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Minjarez M.B.,Seattle Childrens Hospital Seattle Childrens Research Institute | Mercier E.M.,Durham University | Williams S.E.,Stanford University | Hardan A.Y.,Stanford University
Journal of Positive Behavior Interventions | Year: 2013

Parents of children with autism are increasingly being considered as primary agents of intervention for their children. The goal of this study was to evaluate whether participating in a pivotal response training (PRT) group therapy program for parents of children with autism influenced related aspects of parents' lives, namely, their levels of stress and empowerment. Seventeen families participated in a 10-week therapy group designed to train parents to use PRT, with a specific focus on their children's language deficits. Measures of empowerment and stress were obtained at baseline and at the end of the trial. Ratings on the Parenting Stress Index/Short Form and the Family Empowerment Scale showed significant changes from pre- to posttreatment, indicating that parents felt higher levels of empowerment and lower levels of stress after the 10-week group program. Notably, stress related to parent-child interactions was most reduced. Possible causal factors and implications are discussed. © 2012 Hammill Institute on Disabilities.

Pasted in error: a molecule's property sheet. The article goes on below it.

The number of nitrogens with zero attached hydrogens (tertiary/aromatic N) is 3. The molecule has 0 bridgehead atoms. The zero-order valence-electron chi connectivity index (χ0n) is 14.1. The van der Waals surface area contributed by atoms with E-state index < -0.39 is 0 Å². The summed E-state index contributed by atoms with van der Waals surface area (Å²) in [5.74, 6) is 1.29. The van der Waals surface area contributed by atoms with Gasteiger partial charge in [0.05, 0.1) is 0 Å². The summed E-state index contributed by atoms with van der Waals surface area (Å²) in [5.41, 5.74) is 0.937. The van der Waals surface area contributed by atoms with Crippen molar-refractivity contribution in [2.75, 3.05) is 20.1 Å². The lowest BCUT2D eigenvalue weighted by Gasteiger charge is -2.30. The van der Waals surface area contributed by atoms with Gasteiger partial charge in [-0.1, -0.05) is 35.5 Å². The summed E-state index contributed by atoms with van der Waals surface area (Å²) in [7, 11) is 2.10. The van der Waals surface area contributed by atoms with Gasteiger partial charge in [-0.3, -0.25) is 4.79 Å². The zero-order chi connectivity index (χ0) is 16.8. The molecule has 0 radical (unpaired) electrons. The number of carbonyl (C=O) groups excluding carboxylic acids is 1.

PubMed | Stanford University, Seattle Childrens Hospital Seattle Childrens Research Institute and Cleveland Clinic
Type: Journal Article | Journal: Journal of child psychology and psychiatry, and allied disciplines | Year: 2015

With rates of autism diagnosis continuing to rise, there is an urgent need for effective and efficient service delivery models. Pivotal Response Treatment (PRT) is considered an established treatment for autism spectrum disorder (ASD); however, there have been few well-controlled studies with adequate sample size. The aim of this study was to conduct a randomized controlled trial to evaluate PRT parent training group (PRTG) for targeting language deficits in young children with ASD.Fifty-three children with autism and significant language delay between 2 and 6years old were randomized to PRTG (N=27) or psychoeducation group (PEG; N=26) for 12weeks. The PRTG taught parents behavioral techniques to facilitate language development. The PEG taught general information about ASD (clinical trial NCT01881750; http://www.clinicaltrials.gov).Analysis of child utterances during the structured laboratory observation (primary outcome) indicated that, compared with children in the PEG, children in the PRTG demonstrated greater improvement in frequency of utterances (F(2, 43)=3.53, p=.038, d=0.42). Results indicated that parents were able to learn PRT in a group format, as the majority of parents in the PRTG (84%) met fidelity of implementation criteria after 12weeks. Children also demonstrated greater improvement in adaptive communication skills (Vineland-II) following PRTG and baseline Mullen visual reception scores predicted treatment response to PRTG.This is the first randomized controlled trial of group-delivered PRT and one of the largest experimental investigations of the PRT model to date. The findings suggest that specific instruction in PRT results in greater skill acquisition for both parents and children, especially in functional and adaptive communication skills. Further research in PRT is warranted to replicate the observed results and address other core ASD symptoms.

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